I don’t know what your family or friends are like, but my family is ALWAYS happy to have someone else lighten the load of a holiday meal.
Offer to help make substitutions for the family favorites
The second year I was gluten and dairy-free, I was so darn determined to stick with my diet that I avoided some of my favorite dishes, because I knew they had gluten or dairy in them.
I got so much flack for skipping my Grandma’s sweet potato casserole – because everyone KNOWS how much I love it. And I had to answer so many questions about why I wasn’t eating it.
Not only that, but my Grandma was heartbroken I’d skipped it that year. The next holiday that came around, she made sure to pull me aside and go through the recipe together. We swapped out the flour for a gluten-free blend and the butter for vegan butter. The next holiday dinner, I was able to eat it just as I always had, and no one else knew the difference. It was a win-win all around.
So here’s what I’d say so you don’t have to go without your favorite dishes like I did:
“Hey Grandma, you know how much I love your sweet potato casserole that you make every year for Thanksgiving? What do you think about making a version that we could all enjoy – one without gluten or dairy? I can help you find substitutions for the different ingredients and even help you make it, if you’d like.”
And worst case scenario, she says no. Ask her for the recipe, and make yourself a version at home that you can enjoy using ingredients that won’t make you feel sick.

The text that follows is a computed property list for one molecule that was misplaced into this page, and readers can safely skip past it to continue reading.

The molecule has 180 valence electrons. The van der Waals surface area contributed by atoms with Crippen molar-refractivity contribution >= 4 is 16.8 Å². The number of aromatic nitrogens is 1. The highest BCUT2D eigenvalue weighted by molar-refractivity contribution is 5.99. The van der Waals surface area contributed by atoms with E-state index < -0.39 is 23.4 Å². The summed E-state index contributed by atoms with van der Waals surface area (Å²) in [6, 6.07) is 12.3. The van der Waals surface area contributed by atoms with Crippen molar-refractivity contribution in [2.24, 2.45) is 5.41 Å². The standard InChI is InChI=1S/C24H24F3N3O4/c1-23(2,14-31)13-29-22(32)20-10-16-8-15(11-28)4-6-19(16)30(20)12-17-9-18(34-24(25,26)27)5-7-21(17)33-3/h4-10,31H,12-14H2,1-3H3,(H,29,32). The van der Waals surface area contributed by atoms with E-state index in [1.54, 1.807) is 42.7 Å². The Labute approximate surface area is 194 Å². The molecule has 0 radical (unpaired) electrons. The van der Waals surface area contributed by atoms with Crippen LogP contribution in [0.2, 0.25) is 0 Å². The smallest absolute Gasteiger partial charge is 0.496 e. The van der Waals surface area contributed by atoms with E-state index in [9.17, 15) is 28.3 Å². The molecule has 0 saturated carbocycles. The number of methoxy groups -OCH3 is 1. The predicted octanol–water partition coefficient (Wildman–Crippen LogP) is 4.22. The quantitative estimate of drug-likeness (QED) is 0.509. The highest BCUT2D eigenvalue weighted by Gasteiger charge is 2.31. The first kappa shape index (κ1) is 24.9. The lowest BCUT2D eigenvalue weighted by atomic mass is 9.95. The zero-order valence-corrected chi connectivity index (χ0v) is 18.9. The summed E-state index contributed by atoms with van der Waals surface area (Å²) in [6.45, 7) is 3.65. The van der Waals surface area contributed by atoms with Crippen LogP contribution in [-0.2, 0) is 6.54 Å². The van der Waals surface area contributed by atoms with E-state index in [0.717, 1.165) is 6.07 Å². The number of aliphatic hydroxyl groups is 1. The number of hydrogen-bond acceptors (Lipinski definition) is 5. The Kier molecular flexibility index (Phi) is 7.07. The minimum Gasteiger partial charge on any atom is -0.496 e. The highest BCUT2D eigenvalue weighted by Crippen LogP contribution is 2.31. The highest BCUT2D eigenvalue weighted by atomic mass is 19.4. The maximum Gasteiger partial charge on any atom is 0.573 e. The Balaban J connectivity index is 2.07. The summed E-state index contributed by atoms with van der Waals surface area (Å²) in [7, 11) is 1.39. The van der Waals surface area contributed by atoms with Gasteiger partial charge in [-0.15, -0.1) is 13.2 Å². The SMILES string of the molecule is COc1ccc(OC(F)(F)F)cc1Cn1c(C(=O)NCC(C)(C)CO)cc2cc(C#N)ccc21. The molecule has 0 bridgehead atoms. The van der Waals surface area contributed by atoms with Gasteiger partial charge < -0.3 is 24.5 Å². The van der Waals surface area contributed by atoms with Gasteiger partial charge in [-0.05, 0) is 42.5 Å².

Handling family members who don’t get it
For the first few years of eating differently than everyone in my family, I got a lot of crap from my brother-in-law about being difficult and needing different options than everyone else. He didn’t understand just why I needed different versions of foods and why it would be such a big deal if I just ate what everyone else ate.
I’d get comments like:
“Oh my gosh, are you going to eat ANYTHING??”
“Why aren’t you eating (insert any buttery dish here)??”
And every time, I’d just keep coming back to the facts. I’d always respond calmly and say things like:
“You can say something like, yeah, even though I love Grandma’s sweet potato casserole, I’m going to skip out this time because I just found out that I’m intolerant to gluten and dairy and that dish has both of them. I’m really not trying to be a buzzkill. I just don’t want to regret eating something that will make me sick later. Maybe next time I can help adjust the recipes so we can all have some or all enjoy it.
And of course, the family members or friends who want to press it farther and can’t just leave it alone I usually will:
- Completely ignore them and bring up a new topic entirely to take the focus off me
- Make myself a part of the joke (I’m usually okay about things like this – if you are, use laughter to get through this tricky conversation)
- Give my honest opinion about what it’s like to feel terrible for days after eating bread or butter, and then switch the topic back to the person who’s talking – people LOVE to talk about themselves in my experience.
Alright, we’ve covered a lot in this post today. I hope that as Thanksgiving is coming up, you feel empowered to talk confidently about your food intolerances. These are just a few tricky social situations I’ve found myself in and know how to navigate now, so I hope you can learn from my experiences here.
Wishing you an awesome holiday season ahead!